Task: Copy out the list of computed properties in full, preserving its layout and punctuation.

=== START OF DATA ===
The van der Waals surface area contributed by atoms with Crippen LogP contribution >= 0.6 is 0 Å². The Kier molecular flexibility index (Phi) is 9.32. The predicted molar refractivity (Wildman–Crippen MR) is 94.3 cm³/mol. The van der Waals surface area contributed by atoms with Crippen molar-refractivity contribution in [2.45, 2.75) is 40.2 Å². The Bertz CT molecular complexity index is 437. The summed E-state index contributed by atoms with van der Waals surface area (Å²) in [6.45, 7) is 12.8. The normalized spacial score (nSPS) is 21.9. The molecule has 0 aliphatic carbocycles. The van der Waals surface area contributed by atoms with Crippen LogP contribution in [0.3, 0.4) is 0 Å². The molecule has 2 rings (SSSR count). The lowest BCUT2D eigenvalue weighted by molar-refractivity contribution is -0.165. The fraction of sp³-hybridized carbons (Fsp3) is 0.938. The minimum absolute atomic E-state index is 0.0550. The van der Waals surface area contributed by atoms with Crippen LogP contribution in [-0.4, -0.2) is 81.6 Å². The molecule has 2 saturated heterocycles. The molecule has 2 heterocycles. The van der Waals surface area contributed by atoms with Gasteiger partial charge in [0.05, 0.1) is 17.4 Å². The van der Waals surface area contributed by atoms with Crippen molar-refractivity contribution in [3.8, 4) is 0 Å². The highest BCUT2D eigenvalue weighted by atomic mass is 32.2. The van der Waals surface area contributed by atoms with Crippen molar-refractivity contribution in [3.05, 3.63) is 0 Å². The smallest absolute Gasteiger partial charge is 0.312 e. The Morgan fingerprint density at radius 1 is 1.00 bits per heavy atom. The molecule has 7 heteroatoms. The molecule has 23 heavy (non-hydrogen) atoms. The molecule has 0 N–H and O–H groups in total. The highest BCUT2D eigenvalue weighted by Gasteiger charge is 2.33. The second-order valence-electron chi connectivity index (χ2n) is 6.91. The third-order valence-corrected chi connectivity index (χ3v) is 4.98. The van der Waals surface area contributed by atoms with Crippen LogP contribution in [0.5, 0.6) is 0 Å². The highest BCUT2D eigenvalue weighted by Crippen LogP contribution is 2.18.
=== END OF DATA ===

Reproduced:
The van der Waals surface area contributed by atoms with Crippen LogP contribution >= 0.6 is 0 Å². The Kier molecular flexibility index (Phi) is 9.32. The predicted molar refractivity (Wildman–Crippen MR) is 94.3 cm³/mol. The van der Waals surface area contributed by atoms with Crippen molar-refractivity contribution in [2.45, 2.75) is 40.2 Å². The Bertz CT molecular complexity index is 437. The summed E-state index contributed by atoms with van der Waals surface area (Å²) in [6.45, 7) is 12.8. The normalized spacial score (nSPS) is 21.9. The molecule has 0 aliphatic carbocycles. The van der Waals surface area contributed by atoms with Crippen LogP contribution in [0.3, 0.4) is 0 Å². The molecule has 2 rings (SSSR count). The lowest BCUT2D eigenvalue weighted by molar-refractivity contribution is -0.165. The fraction of sp³-hybridized carbons (Fsp3) is 0.938. The minimum absolute atomic E-state index is 0.0550. The van der Waals surface area contributed by atoms with Crippen LogP contribution in [-0.4, -0.2) is 81.6 Å². The molecule has 2 saturated heterocycles. The molecule has 2 heterocycles. The van der Waals surface area contributed by atoms with Gasteiger partial charge in [0.05, 0.1) is 17.4 Å². The van der Waals surface area contributed by atoms with Crippen molar-refractivity contribution in [3.8, 4) is 0 Å². The highest BCUT2D eigenvalue weighted by atomic mass is 32.2. The van der Waals surface area contributed by atoms with Crippen molar-refractivity contribution in [3.05, 3.63) is 0 Å². The smallest absolute Gasteiger partial charge is 0.312 e. The Morgan fingerprint density at radius 1 is 1.00 bits per heavy atom. The molecule has 7 heteroatoms. The molecule has 23 heavy (non-hydrogen) atoms. The molecule has 0 N–H and O–H groups in total. The highest BCUT2D eigenvalue weighted by Gasteiger charge is 2.33. The second-order valence-electron chi connectivity index (χ2n) is 6.91. The third-order valence-corrected chi connectivity index (χ3v) is 4.98. The van der Waals surface area contributed by atoms with Crippen LogP contribution in [0.5, 0.6) is 0 Å². The highest BCUT2D eigenvalue weighted by Crippen LogP contribution is 2.18.